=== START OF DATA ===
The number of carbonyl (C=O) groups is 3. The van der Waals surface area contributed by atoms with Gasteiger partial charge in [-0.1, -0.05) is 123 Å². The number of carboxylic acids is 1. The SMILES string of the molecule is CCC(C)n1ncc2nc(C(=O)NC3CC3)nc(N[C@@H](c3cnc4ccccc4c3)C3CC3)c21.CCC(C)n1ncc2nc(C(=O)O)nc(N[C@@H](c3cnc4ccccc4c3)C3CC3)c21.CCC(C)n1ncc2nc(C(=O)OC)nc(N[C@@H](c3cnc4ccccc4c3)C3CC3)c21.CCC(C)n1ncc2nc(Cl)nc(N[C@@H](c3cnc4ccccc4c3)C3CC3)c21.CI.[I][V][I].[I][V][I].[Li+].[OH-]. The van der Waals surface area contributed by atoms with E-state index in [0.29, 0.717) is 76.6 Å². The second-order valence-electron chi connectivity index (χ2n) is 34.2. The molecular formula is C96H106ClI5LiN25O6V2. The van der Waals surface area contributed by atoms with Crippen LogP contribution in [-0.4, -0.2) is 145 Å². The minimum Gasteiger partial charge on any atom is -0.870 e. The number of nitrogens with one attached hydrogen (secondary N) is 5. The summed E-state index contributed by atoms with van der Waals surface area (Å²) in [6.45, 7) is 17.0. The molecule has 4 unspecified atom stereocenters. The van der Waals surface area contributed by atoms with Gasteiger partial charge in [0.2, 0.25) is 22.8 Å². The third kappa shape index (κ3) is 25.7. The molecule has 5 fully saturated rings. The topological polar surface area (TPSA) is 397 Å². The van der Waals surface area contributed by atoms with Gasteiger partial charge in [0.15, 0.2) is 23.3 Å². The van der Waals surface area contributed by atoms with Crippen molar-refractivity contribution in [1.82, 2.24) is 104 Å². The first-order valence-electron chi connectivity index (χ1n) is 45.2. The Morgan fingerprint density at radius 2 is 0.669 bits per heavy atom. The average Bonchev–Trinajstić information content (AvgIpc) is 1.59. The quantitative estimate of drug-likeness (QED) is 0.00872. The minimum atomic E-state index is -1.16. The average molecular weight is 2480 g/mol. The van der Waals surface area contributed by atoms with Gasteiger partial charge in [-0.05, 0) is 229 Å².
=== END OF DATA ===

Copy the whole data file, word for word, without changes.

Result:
The number of carbonyl (C=O) groups is 3. The van der Waals surface area contributed by atoms with Gasteiger partial charge in [-0.1, -0.05) is 123 Å². The number of carboxylic acids is 1. The SMILES string of the molecule is CCC(C)n1ncc2nc(C(=O)NC3CC3)nc(N[C@@H](c3cnc4ccccc4c3)C3CC3)c21.CCC(C)n1ncc2nc(C(=O)O)nc(N[C@@H](c3cnc4ccccc4c3)C3CC3)c21.CCC(C)n1ncc2nc(C(=O)OC)nc(N[C@@H](c3cnc4ccccc4c3)C3CC3)c21.CCC(C)n1ncc2nc(Cl)nc(N[C@@H](c3cnc4ccccc4c3)C3CC3)c21.CI.[I][V][I].[I][V][I].[Li+].[OH-]. The van der Waals surface area contributed by atoms with E-state index in [0.29, 0.717) is 76.6 Å². The second-order valence-electron chi connectivity index (χ2n) is 34.2. The molecular formula is C96H106ClI5LiN25O6V2. The van der Waals surface area contributed by atoms with Crippen LogP contribution in [-0.4, -0.2) is 145 Å². The minimum Gasteiger partial charge on any atom is -0.870 e. The number of nitrogens with one attached hydrogen (secondary N) is 5. The summed E-state index contributed by atoms with van der Waals surface area (Å²) in [6.45, 7) is 17.0. The molecule has 4 unspecified atom stereocenters. The van der Waals surface area contributed by atoms with Gasteiger partial charge in [0.2, 0.25) is 22.8 Å². The third kappa shape index (κ3) is 25.7. The molecule has 5 fully saturated rings. The topological polar surface area (TPSA) is 397 Å². The van der Waals surface area contributed by atoms with Gasteiger partial charge in [0.15, 0.2) is 23.3 Å². The van der Waals surface area contributed by atoms with Crippen molar-refractivity contribution in [1.82, 2.24) is 104 Å². The first-order valence-electron chi connectivity index (χ1n) is 45.2. The Morgan fingerprint density at radius 2 is 0.669 bits per heavy atom. The average Bonchev–Trinajstić information content (AvgIpc) is 1.59. The quantitative estimate of drug-likeness (QED) is 0.00872. The minimum atomic E-state index is -1.16. The average molecular weight is 2480 g/mol. The van der Waals surface area contributed by atoms with Gasteiger partial charge in [-0.05, 0) is 229 Å².